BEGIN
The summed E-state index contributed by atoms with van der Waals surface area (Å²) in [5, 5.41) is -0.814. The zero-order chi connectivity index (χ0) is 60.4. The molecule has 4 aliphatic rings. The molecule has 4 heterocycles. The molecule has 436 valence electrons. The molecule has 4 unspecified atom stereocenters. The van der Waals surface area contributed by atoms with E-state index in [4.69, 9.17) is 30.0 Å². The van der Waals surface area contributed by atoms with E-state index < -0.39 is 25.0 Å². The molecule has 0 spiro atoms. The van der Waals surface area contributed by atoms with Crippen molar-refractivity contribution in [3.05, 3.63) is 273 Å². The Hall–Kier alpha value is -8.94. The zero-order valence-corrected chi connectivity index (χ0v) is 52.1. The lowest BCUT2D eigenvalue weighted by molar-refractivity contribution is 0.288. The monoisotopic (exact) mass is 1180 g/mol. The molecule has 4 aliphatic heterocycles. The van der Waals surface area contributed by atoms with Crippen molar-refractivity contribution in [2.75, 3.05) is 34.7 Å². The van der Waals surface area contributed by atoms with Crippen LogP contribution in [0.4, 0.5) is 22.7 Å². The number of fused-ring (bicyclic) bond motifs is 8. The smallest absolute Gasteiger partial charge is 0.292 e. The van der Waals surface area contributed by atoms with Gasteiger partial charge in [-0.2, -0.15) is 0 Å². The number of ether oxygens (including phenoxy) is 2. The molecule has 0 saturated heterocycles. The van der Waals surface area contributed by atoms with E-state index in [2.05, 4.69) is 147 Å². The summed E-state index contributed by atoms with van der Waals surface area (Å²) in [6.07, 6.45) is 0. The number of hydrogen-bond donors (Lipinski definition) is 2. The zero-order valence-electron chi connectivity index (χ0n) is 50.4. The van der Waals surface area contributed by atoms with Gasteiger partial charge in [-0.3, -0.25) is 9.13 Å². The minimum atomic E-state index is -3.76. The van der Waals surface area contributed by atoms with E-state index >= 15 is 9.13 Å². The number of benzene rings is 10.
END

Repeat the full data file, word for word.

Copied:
The summed E-state index contributed by atoms with van der Waals surface area (Å²) in [5, 5.41) is -0.814. The zero-order chi connectivity index (χ0) is 60.4. The molecule has 4 aliphatic rings. The molecule has 4 heterocycles. The molecule has 436 valence electrons. The molecule has 4 unspecified atom stereocenters. The van der Waals surface area contributed by atoms with E-state index in [4.69, 9.17) is 30.0 Å². The van der Waals surface area contributed by atoms with E-state index < -0.39 is 25.0 Å². The molecule has 0 spiro atoms. The van der Waals surface area contributed by atoms with Crippen molar-refractivity contribution in [3.05, 3.63) is 273 Å². The Hall–Kier alpha value is -8.94. The zero-order valence-corrected chi connectivity index (χ0v) is 52.1. The lowest BCUT2D eigenvalue weighted by molar-refractivity contribution is 0.288. The monoisotopic (exact) mass is 1180 g/mol. The molecule has 4 aliphatic heterocycles. The van der Waals surface area contributed by atoms with Crippen molar-refractivity contribution in [2.75, 3.05) is 34.7 Å². The van der Waals surface area contributed by atoms with Crippen LogP contribution in [0.4, 0.5) is 22.7 Å². The number of fused-ring (bicyclic) bond motifs is 8. The smallest absolute Gasteiger partial charge is 0.292 e. The van der Waals surface area contributed by atoms with Gasteiger partial charge in [-0.2, -0.15) is 0 Å². The number of ether oxygens (including phenoxy) is 2. The molecule has 0 saturated heterocycles. The van der Waals surface area contributed by atoms with E-state index in [2.05, 4.69) is 147 Å². The summed E-state index contributed by atoms with van der Waals surface area (Å²) in [6.07, 6.45) is 0. The number of hydrogen-bond donors (Lipinski definition) is 2. The zero-order valence-electron chi connectivity index (χ0n) is 50.4. The van der Waals surface area contributed by atoms with Gasteiger partial charge in [-0.3, -0.25) is 9.13 Å². The minimum atomic E-state index is -3.76. The van der Waals surface area contributed by atoms with E-state index >= 15 is 9.13 Å². The number of benzene rings is 10.